At the start of 2012, when Roger Federer stated that he was intent on becoming world number one again, eyebrows were raised among tennis fans and the sport’s press pack.
Was this the voice of an ageing superstar who was desperate to claw back some authority with his words because his actions on court were failing to deliver the big prizes? After all his mammoth battles, in 14 years as a professional, was the Swiss star punch-drunk like a deluded boxer whose career was winding down to a sad and cheerless end? Was this the equivalent of a boxer’s trash talk? Was Federer still trying to insist that he could float like a butterfly and sting like a bee?
Or was it the talk of a man who knew his mind and his body? A man who knew what it took to climb to the sport’s highest peak? A tennis player who had won everything and knew he had the ability and appetite to win even more?
After all, he had already spent 285 weeks as world number one, so he knew what was required. After losing to Novak Djokovic in the semi-final of the US Open in September 2011, Federer took a break, opting out of the Asian hard court swing to work harder on his game. He came back better than ever. He won the World Tour Finals at London’s O2 Arena and titles in Basle, Paris, Rotterdam, Dubai, Indian Wells and Madrid. But the Grand Slam-obsessed media weren’t getting carried away. At this year’s Australian Open he lost in the semi-final to Rafael Nadal, his 10th defeat to the Spaniard in their last 13 meetings. At the French Open, Federer was outplayed, outfought and outclassed in the semi-final by Novak Djokovic, his sixth loss to the Serb in their last seven meetings. While Federer was still picking up titles, it seemed unlikely he would add to his tally of 16 Grand Slams. His last major title was at the 2010 Australian Open, but since then all the big prizes had gone to Nadal or Djokovic. Tennis was suddenly becoming a duopoly, predictable even.
Then came Wimbledon, a title Federer hadn’t won since 2009 and a competition that, in the past two years, he had exited at the quarter-final stages. After Nadal’s shock exit to Lukas Rosol in the second round, hopes were raised, but, after cruising into the semi-finals, he still had to overcome the defending champion Novak Djokovic. Every pundit predicted a Djokovic win. Federer hadn’t read the script. He destroyed the Serb in four sets and Andy Murray suffered the same fate in the final. A month shy of his 31st birthday Federer was back on his perch. He had reached his target of reclaiming the world number one title and, in doing so, ensured he would surpass Pete Sampras’ record for the number of weeks at world number one. The world of sport shook its head in disbelief but, more so, admiration. The victory didn’t just confirm his reputation as the greatest tennis player of all-time, it confirmed him as the greatest sportsman of all-time.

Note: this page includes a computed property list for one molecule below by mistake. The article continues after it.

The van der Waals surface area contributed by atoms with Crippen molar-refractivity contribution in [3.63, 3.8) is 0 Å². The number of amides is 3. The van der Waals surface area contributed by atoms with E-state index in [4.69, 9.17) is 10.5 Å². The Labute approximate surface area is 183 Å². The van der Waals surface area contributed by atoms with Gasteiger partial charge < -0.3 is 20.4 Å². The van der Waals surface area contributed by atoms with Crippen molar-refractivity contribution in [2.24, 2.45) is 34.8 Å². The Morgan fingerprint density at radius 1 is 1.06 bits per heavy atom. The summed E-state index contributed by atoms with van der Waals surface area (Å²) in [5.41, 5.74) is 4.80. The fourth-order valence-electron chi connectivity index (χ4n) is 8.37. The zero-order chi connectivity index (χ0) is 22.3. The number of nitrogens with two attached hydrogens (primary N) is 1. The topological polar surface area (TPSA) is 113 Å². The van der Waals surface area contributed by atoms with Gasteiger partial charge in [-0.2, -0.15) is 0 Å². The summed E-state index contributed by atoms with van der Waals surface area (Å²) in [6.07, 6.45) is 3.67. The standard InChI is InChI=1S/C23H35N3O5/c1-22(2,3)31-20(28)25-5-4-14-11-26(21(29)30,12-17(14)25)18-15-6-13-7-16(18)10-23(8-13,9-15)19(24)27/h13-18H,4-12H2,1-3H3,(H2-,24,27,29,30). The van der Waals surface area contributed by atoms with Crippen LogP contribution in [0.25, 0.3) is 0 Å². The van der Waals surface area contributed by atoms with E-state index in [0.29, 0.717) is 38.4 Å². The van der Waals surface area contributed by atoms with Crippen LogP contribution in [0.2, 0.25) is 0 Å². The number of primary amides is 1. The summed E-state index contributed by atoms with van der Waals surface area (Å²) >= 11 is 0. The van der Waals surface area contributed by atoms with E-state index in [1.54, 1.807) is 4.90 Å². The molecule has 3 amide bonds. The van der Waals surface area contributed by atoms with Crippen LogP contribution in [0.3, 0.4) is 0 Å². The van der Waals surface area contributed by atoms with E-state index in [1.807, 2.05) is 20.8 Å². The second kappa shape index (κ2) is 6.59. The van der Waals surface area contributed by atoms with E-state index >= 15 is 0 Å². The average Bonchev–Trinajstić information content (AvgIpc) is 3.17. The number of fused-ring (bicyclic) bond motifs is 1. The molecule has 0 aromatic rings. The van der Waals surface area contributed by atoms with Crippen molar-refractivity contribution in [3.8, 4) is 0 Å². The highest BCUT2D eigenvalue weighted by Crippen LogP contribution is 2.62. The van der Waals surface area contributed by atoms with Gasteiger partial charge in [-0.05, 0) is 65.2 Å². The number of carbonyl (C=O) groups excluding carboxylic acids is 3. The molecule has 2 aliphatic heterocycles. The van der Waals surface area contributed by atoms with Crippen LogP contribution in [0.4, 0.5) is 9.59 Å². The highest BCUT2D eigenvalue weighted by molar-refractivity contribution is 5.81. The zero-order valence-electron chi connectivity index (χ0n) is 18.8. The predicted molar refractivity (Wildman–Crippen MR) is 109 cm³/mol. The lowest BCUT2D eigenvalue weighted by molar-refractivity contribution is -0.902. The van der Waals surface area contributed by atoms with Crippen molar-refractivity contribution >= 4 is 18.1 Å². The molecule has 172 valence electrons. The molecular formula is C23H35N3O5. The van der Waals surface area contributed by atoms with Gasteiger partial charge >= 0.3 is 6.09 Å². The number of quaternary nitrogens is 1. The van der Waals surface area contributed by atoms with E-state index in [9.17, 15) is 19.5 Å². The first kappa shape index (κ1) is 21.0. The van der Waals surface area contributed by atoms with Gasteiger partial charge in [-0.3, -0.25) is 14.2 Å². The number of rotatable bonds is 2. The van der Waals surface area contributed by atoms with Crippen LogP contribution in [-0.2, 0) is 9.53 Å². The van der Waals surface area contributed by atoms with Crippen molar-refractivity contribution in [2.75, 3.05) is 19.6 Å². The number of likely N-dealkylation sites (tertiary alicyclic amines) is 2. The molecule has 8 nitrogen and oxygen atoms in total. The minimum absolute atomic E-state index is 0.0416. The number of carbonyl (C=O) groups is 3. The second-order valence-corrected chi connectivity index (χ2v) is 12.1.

You could make cases for Jack Nicklaus, Muhammad Ali, Michael Jordan, Pele, Maradona, Don Bradman and several other names to be given that label, but Federer’s achievements go way beyond theirs. To have won so much and to have achieved such consistency in an individual sport that demands so much of the mind and body, week in, week out, is phenomenal. Tennis used to be a sport dominated by flair and finesse and players like Lever, McEnroe, Borg and Edberg prospered. Today, the skill levels are the same, but tennis is more physical than ever and the season lasts 11 months.
Federer is no brute, but he’s conquered a brutal sport. He has combined effortless grace with ruthless efficiency, power with precision and mental strength with stamina. Golfers don’t face the same physical demands, boxers don’t fight every week, Formula One drivers need a winning car and, while various team sports have seen some incredible individuals, they can achieve nothing without their team-mates. Tennis is a lonely sport. Roger Federer stands alone at its peak and atop the list of sport’s all-time greatest.